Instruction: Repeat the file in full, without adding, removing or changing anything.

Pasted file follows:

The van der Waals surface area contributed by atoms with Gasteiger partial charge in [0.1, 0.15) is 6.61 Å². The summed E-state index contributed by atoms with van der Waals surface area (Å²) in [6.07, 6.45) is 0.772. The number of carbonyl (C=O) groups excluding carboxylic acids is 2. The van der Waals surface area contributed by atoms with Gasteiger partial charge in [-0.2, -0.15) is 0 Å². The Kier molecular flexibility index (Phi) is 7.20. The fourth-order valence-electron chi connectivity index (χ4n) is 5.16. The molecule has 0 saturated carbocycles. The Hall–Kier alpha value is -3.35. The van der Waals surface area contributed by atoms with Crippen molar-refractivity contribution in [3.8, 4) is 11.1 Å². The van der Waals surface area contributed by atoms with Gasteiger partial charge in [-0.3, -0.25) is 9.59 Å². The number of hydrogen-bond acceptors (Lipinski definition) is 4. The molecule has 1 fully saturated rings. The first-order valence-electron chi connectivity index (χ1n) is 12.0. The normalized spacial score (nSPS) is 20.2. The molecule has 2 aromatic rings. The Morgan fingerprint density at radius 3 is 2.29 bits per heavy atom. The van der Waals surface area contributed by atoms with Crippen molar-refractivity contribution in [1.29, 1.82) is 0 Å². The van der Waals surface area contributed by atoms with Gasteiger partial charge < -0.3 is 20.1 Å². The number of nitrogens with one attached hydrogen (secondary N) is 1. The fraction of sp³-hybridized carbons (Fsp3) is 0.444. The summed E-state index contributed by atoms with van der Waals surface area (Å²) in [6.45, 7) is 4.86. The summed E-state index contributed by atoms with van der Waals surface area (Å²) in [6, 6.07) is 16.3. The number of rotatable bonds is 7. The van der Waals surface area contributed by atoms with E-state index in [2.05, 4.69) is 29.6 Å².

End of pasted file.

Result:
The van der Waals surface area contributed by atoms with Gasteiger partial charge in [0.1, 0.15) is 6.61 Å². The summed E-state index contributed by atoms with van der Waals surface area (Å²) in [6.07, 6.45) is 0.772. The number of carbonyl (C=O) groups excluding carboxylic acids is 2. The van der Waals surface area contributed by atoms with Gasteiger partial charge in [-0.2, -0.15) is 0 Å². The Kier molecular flexibility index (Phi) is 7.20. The fourth-order valence-electron chi connectivity index (χ4n) is 5.16. The molecule has 0 saturated carbocycles. The Hall–Kier alpha value is -3.35. The van der Waals surface area contributed by atoms with Crippen molar-refractivity contribution in [3.8, 4) is 11.1 Å². The van der Waals surface area contributed by atoms with Gasteiger partial charge in [-0.3, -0.25) is 9.59 Å². The number of hydrogen-bond acceptors (Lipinski definition) is 4. The molecule has 1 fully saturated rings. The first-order valence-electron chi connectivity index (χ1n) is 12.0. The normalized spacial score (nSPS) is 20.2. The molecule has 2 aromatic rings. The Morgan fingerprint density at radius 3 is 2.29 bits per heavy atom. The van der Waals surface area contributed by atoms with Crippen molar-refractivity contribution in [1.29, 1.82) is 0 Å². The van der Waals surface area contributed by atoms with Gasteiger partial charge < -0.3 is 20.1 Å². The number of nitrogens with one attached hydrogen (secondary N) is 1. The fraction of sp³-hybridized carbons (Fsp3) is 0.444. The summed E-state index contributed by atoms with van der Waals surface area (Å²) in [6.45, 7) is 4.86. The summed E-state index contributed by atoms with van der Waals surface area (Å²) in [6, 6.07) is 16.3. The number of rotatable bonds is 7. The van der Waals surface area contributed by atoms with E-state index in [2.05, 4.69) is 29.6 Å².